Access to healthcare 'should be linked to lifestyle'


PEOPLE WHO behave irresponsibly should not enjoy the same access to healthcare as people who behave prudently, a leading economist argued last night.

Jim Power of Friends First said in an era of finite resources greater efforts had to be made to obtain value for the billions put into our health service.

He said spending had to be prioritised on the basis of “genuine need” as well as “equity and fairness”.

He asked if people who adopted risky lifestyle behaviours like smoking or abusing alcohol should, in such a climate, be given the same access to healthcare as people who adopt healthy lifestyles.

“I don’t believe on grounds of equity and fairness they should,” he said.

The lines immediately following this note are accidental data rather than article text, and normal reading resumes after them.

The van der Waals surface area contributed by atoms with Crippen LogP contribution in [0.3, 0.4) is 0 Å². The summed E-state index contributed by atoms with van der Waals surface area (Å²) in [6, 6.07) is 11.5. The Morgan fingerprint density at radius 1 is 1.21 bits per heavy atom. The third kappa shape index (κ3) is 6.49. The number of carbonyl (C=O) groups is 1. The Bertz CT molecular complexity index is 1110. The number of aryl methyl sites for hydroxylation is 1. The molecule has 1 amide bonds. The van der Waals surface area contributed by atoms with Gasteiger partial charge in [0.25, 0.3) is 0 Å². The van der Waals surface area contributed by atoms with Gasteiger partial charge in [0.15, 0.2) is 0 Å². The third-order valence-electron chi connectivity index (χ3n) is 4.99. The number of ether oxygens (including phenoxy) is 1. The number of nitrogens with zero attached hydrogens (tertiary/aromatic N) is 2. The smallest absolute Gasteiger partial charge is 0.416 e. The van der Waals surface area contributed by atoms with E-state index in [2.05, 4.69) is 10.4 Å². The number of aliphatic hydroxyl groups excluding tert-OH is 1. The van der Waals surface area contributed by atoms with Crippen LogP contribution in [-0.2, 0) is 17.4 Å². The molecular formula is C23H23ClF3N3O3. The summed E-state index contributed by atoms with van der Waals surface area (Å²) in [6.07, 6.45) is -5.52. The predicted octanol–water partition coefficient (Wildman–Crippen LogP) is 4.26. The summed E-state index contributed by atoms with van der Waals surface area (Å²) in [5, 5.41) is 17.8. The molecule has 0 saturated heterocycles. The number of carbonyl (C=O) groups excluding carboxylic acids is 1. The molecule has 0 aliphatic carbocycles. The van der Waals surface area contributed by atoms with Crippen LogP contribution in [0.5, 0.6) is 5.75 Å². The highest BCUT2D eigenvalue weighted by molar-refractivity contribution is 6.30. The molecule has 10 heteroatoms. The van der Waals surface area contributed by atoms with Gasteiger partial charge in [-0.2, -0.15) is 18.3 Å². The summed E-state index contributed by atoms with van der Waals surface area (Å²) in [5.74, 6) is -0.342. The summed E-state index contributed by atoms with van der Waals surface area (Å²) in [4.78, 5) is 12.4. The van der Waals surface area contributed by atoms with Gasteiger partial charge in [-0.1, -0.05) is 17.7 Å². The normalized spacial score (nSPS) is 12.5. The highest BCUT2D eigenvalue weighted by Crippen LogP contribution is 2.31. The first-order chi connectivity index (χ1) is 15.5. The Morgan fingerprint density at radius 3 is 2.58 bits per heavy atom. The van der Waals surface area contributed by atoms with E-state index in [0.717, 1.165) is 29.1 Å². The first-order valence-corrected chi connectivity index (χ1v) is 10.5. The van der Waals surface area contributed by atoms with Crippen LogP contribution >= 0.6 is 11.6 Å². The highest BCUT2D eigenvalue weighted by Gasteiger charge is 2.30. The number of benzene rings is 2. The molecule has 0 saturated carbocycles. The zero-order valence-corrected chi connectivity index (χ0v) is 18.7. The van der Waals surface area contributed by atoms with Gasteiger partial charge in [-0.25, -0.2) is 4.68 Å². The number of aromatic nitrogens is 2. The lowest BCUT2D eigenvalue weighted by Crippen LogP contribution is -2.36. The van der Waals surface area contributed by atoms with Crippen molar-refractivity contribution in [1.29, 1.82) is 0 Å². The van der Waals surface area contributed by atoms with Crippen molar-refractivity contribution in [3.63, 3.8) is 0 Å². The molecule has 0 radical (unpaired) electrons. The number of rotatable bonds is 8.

He pointed out that about 7,000 people die directly as a result of smoking-related illnesses every year in the Republic and up to €2.25 billion a year is spent in the developed world treating people with smoking-related illnesses. He argued it could be better spent.

Mr Power was participating in a public debate at Trinity College Dublin where he was speaking against a motion that: “This house agrees that all patients are entitled to equal access to healthcare whatever their lifestyle choices.”

It was the first of the 2009 Pfizer Health Debates series in association with The Irish Times.

Speaking for the motion, Prof Donal O’Shea, a consultant endocrinologist at St Columcille’s hospital, Loughlinstown, Dublin, argued that equal access to healthcare was a fundamental right for everyone, not least patients with alcoholism and obesity. If one was only to grant access on the basis of healthy lifestyles people would have to keep a log of the number of pieces of fruit and vegetables they ate every day of their lives as evidence of healthy living when they required healthcare which was, he said, “a kind of crazy scenario”.

The motion was overwhelmingly carried.